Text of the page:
Money is not expected to be a significant issue for LSU. The school is paying Miles $9.6 million over the next six years. Fisher is set to make $5.1 million this year and has a buyout of $5 million. His contract, signed in January 2015, runs through the 2022 season.
LSU has competition on the coaching search trail. Texas decided Sunday to fire coach Charlie Strong, The Austin American-Statesman reported. Jobs at Notre Dame and Oregon could also come open.
The University of Texas is set to fire coach Charlie Strong, according to the Austin America…
The university has vetted several other candidates outside of Fisher, as leaders are seeking an up-and-coming offensive-minded sitting head coach. One of the leaders of that group appears to be Houston’s Tom Herman, who many expect to be Texas’ top choice. Others who fit that category are North Carolina’s Larry Fedora, Virginia Tech’s Justin Fuente, more veteran coaches in Oklahoma State's Mike Gundy and West Virginia’s Dana Holgorsen, and even a defensive-sided coach in Colorado’s Mike MacIntyre.
Orgeron is squarely in that mix, too, and players stumped for their interim leader after Saturday’s loss.
“They need to hire Coach O,” center Ethan Pocic said.
“I think he’s the flashiest name out there,” defensive back Tre’Davious White said when asked why Orgeron should be hired over a more flashy coach. “I feel like we’ve got the best coach here. I feel like the way he cares about us and the way that we prepare and juice we have at practice, I feel like he’s the best man for the job.”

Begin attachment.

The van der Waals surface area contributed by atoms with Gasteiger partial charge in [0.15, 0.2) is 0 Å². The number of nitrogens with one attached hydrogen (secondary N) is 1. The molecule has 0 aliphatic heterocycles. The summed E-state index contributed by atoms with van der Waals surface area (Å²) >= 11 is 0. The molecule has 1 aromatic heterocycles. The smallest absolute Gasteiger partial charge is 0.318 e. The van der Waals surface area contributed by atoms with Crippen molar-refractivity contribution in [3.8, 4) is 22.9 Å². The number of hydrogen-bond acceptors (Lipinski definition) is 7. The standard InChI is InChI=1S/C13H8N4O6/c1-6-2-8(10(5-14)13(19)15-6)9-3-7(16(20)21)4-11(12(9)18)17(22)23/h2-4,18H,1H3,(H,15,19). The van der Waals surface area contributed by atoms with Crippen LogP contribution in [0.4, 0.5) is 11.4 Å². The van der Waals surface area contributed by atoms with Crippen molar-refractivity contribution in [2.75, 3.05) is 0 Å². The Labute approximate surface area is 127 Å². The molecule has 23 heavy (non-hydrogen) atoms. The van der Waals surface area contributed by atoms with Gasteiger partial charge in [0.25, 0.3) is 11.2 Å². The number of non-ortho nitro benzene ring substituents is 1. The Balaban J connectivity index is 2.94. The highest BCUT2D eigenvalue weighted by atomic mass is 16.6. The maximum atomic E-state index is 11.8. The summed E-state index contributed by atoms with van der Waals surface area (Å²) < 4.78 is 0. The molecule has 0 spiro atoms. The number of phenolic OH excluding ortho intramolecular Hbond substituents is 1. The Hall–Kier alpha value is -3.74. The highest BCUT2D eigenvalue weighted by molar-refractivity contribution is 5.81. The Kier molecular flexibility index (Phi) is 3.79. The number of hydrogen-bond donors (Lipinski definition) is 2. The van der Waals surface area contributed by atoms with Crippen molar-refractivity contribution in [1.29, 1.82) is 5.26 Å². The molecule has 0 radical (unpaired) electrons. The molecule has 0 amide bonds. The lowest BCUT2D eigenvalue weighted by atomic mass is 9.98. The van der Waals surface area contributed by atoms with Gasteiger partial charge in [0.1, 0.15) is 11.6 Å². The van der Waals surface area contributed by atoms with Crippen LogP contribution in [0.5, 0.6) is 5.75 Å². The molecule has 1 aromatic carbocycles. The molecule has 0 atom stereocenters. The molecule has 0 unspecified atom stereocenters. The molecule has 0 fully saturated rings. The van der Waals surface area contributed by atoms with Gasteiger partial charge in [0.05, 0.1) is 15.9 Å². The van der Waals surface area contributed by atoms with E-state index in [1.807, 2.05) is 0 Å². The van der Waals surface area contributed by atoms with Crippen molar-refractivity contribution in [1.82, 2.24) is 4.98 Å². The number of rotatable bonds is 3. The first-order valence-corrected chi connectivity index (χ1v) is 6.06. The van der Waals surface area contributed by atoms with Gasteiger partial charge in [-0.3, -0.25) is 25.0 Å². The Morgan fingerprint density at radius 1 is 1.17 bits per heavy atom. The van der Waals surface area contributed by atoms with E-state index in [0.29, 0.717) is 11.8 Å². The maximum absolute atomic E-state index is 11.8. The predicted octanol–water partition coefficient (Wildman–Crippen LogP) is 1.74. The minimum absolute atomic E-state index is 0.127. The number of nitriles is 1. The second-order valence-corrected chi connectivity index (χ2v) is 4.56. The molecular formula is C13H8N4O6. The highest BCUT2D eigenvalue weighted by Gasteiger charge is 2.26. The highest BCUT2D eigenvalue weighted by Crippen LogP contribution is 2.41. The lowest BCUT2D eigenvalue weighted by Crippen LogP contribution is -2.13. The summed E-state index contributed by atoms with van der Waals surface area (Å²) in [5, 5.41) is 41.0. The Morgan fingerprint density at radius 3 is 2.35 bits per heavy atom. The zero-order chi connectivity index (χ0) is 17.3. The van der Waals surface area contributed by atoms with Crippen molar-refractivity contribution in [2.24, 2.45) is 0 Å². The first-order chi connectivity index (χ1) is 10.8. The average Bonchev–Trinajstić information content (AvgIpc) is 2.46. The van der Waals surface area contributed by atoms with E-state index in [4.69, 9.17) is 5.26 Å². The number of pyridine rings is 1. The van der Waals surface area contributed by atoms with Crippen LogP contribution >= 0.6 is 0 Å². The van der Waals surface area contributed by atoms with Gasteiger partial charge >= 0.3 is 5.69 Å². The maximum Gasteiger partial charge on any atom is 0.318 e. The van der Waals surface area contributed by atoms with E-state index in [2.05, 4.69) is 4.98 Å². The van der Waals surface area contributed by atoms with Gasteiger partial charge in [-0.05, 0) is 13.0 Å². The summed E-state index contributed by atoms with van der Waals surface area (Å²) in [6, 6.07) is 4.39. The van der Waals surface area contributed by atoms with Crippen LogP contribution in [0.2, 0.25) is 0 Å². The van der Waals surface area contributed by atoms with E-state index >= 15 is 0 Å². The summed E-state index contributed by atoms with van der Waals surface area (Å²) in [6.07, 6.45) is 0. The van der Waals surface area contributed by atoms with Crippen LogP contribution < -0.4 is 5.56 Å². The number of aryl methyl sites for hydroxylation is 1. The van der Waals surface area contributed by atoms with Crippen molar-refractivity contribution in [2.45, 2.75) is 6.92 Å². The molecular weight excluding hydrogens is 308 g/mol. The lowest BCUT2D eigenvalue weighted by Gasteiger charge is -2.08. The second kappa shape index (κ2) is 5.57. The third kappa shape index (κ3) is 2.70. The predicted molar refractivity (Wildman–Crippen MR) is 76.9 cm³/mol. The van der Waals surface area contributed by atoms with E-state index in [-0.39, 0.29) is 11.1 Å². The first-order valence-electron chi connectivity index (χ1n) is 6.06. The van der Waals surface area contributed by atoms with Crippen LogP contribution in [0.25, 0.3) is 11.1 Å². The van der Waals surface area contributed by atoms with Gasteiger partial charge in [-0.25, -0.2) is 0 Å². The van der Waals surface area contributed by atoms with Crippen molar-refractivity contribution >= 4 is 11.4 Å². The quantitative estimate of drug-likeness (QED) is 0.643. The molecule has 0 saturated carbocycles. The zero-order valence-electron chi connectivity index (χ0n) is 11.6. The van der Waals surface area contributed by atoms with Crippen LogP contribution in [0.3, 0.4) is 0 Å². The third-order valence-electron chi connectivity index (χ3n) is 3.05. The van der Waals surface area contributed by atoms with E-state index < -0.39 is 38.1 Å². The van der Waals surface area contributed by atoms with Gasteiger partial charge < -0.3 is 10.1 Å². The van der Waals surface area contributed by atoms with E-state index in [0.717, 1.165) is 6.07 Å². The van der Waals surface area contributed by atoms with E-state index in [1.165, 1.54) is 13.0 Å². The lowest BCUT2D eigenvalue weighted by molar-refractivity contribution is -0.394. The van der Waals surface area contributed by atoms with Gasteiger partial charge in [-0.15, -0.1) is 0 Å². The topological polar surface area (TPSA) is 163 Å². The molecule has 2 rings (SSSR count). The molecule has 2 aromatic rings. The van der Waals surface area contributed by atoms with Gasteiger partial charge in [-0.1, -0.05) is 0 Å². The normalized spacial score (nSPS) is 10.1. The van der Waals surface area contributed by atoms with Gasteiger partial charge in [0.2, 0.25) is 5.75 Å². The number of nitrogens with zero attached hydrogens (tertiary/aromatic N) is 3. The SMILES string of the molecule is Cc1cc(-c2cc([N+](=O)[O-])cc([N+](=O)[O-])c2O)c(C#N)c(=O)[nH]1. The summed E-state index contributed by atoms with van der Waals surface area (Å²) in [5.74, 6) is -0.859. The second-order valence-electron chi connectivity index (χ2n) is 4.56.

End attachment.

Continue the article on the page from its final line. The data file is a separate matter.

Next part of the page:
One thing is certain: Leadership at the university is expected to go to great lengths to keep defensive coordinator Dave Aranda on staff. Aranda signed a three-year contract worth $1.2 million per year in the spring.
His defense has allowed the fewest touchdowns in college football, giving up just 11 touchdowns in 10 games. The Tigers are 11th in total defense nationally (308.1 yards a game) and are sixth in scoring (14.1).
In its four losses, LSU has given up a combined three touchdowns. The unit has held every opponent to less than 21 points, something that only three Southeastern Conference programs have accomplished since 1990.
During a halftime interview with the LSU Sports Radio Network on Saturday, Alleva offered no real insight on LSU's search except to suggest it could be speedy.
"I want to get it right," he said. "Getting it right may be sooner rather than later to make sure we get it right.
"Because of the timetable we’ve had, we’ve had a lot of time to do due diligence, do a lot of research and look into all the character and demeanor and all the integrity issues that go into looking at a new head coach," he continued during the interview. "It’s a critical position as far as leadership. Our whole athletic department revolves a lot around football, and it’s critical that we get the right man in place. I’m very confident that we will. We have a lot of great people interested in it, so we’ll see where it goes."